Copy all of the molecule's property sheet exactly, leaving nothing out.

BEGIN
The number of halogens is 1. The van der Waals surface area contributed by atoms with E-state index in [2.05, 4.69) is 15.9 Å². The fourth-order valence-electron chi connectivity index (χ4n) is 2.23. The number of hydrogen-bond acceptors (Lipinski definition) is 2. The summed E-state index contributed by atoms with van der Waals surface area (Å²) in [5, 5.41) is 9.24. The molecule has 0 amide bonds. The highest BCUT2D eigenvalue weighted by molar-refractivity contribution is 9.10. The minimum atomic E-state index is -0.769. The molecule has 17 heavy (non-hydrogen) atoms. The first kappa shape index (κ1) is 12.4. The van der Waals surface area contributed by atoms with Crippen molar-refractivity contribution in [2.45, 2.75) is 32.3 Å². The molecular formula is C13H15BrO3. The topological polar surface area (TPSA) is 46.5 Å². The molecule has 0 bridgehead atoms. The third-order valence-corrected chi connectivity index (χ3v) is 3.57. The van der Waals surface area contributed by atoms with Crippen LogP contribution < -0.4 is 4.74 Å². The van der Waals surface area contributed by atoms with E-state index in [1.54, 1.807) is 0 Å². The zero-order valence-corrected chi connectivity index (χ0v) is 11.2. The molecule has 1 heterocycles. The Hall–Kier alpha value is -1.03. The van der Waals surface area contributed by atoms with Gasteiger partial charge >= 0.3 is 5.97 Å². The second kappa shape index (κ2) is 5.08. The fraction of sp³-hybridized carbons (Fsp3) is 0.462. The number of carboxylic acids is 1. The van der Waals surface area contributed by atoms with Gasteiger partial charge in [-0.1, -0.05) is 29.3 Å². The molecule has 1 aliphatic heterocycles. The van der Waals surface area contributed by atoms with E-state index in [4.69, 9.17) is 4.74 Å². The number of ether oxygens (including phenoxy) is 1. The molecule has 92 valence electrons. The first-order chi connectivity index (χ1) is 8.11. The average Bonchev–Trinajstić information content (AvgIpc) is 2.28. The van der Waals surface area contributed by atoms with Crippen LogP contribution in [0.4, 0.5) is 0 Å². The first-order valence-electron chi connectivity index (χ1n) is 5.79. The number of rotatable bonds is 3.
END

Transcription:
The number of halogens is 1. The van der Waals surface area contributed by atoms with E-state index in [2.05, 4.69) is 15.9 Å². The fourth-order valence-electron chi connectivity index (χ4n) is 2.23. The number of hydrogen-bond acceptors (Lipinski definition) is 2. The summed E-state index contributed by atoms with van der Waals surface area (Å²) in [5, 5.41) is 9.24. The molecule has 0 amide bonds. The highest BCUT2D eigenvalue weighted by molar-refractivity contribution is 9.10. The minimum atomic E-state index is -0.769. The molecule has 17 heavy (non-hydrogen) atoms. The first kappa shape index (κ1) is 12.4. The van der Waals surface area contributed by atoms with Crippen molar-refractivity contribution in [2.45, 2.75) is 32.3 Å². The molecular formula is C13H15BrO3. The topological polar surface area (TPSA) is 46.5 Å². The molecule has 0 bridgehead atoms. The third-order valence-corrected chi connectivity index (χ3v) is 3.57. The van der Waals surface area contributed by atoms with Crippen LogP contribution < -0.4 is 4.74 Å². The van der Waals surface area contributed by atoms with E-state index in [1.54, 1.807) is 0 Å². The zero-order valence-corrected chi connectivity index (χ0v) is 11.2. The molecule has 1 heterocycles. The Hall–Kier alpha value is -1.03. The van der Waals surface area contributed by atoms with Gasteiger partial charge >= 0.3 is 5.97 Å². The second kappa shape index (κ2) is 5.08. The fraction of sp³-hybridized carbons (Fsp3) is 0.462. The number of carboxylic acids is 1. The van der Waals surface area contributed by atoms with Gasteiger partial charge in [-0.1, -0.05) is 29.3 Å². The molecule has 1 aliphatic heterocycles. The van der Waals surface area contributed by atoms with E-state index in [4.69, 9.17) is 4.74 Å². The number of ether oxygens (including phenoxy) is 1. The molecule has 92 valence electrons. The first-order chi connectivity index (χ1) is 8.11. The average Bonchev–Trinajstić information content (AvgIpc) is 2.28. The van der Waals surface area contributed by atoms with Crippen LogP contribution in [0.4, 0.5) is 0 Å². The first-order valence-electron chi connectivity index (χ1n) is 5.79. The number of rotatable bonds is 3.